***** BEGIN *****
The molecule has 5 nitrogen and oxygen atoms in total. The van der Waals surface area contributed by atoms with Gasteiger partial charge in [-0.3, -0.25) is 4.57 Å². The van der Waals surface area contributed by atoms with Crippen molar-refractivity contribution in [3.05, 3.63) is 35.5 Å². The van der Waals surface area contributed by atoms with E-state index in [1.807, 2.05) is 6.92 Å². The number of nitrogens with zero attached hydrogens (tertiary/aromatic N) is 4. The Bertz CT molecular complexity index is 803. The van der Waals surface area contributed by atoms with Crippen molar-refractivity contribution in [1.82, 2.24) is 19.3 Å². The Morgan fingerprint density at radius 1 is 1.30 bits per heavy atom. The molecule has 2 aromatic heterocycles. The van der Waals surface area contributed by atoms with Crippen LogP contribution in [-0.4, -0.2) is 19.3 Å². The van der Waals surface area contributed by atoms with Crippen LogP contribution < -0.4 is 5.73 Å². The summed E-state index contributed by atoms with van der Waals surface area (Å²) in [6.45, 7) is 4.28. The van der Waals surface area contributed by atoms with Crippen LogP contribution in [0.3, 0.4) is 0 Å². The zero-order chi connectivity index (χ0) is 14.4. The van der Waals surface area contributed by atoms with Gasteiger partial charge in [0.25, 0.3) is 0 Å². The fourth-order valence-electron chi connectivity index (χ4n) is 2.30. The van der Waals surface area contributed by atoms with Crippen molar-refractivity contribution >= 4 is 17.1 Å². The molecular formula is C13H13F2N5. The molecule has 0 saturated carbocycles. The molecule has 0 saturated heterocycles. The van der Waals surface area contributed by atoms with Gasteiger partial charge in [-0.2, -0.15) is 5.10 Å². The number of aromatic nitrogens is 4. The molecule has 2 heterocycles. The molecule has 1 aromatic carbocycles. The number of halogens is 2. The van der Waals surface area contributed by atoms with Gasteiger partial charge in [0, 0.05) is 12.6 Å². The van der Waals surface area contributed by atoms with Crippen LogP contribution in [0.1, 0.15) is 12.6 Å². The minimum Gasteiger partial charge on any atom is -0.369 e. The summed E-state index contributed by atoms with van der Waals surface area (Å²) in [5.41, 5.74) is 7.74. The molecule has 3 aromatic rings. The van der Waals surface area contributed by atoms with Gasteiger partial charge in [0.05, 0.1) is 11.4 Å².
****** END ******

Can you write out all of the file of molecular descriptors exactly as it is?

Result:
The molecule has 5 nitrogen and oxygen atoms in total. The van der Waals surface area contributed by atoms with Gasteiger partial charge in [-0.3, -0.25) is 4.57 Å². The van der Waals surface area contributed by atoms with Crippen molar-refractivity contribution in [3.05, 3.63) is 35.5 Å². The van der Waals surface area contributed by atoms with E-state index in [1.807, 2.05) is 6.92 Å². The number of nitrogens with zero attached hydrogens (tertiary/aromatic N) is 4. The Bertz CT molecular complexity index is 803. The van der Waals surface area contributed by atoms with Crippen molar-refractivity contribution in [1.82, 2.24) is 19.3 Å². The Morgan fingerprint density at radius 1 is 1.30 bits per heavy atom. The molecule has 2 aromatic heterocycles. The van der Waals surface area contributed by atoms with Crippen LogP contribution in [-0.4, -0.2) is 19.3 Å². The van der Waals surface area contributed by atoms with Crippen LogP contribution < -0.4 is 5.73 Å². The summed E-state index contributed by atoms with van der Waals surface area (Å²) in [6.45, 7) is 4.28. The van der Waals surface area contributed by atoms with Crippen LogP contribution in [0.3, 0.4) is 0 Å². The zero-order chi connectivity index (χ0) is 14.4. The van der Waals surface area contributed by atoms with Gasteiger partial charge in [0.25, 0.3) is 0 Å². The fourth-order valence-electron chi connectivity index (χ4n) is 2.30. The van der Waals surface area contributed by atoms with Crippen molar-refractivity contribution >= 4 is 17.1 Å². The molecular formula is C13H13F2N5. The molecule has 0 saturated carbocycles. The molecule has 0 saturated heterocycles. The van der Waals surface area contributed by atoms with Gasteiger partial charge in [-0.2, -0.15) is 5.10 Å². The number of aromatic nitrogens is 4. The molecule has 2 heterocycles. The molecule has 1 aromatic carbocycles. The number of halogens is 2. The van der Waals surface area contributed by atoms with Gasteiger partial charge in [0, 0.05) is 12.6 Å². The van der Waals surface area contributed by atoms with Crippen LogP contribution in [0.1, 0.15) is 12.6 Å². The minimum Gasteiger partial charge on any atom is -0.369 e. The summed E-state index contributed by atoms with van der Waals surface area (Å²) in [5.41, 5.74) is 7.74. The molecule has 3 aromatic rings. The van der Waals surface area contributed by atoms with Gasteiger partial charge in [0.05, 0.1) is 11.4 Å².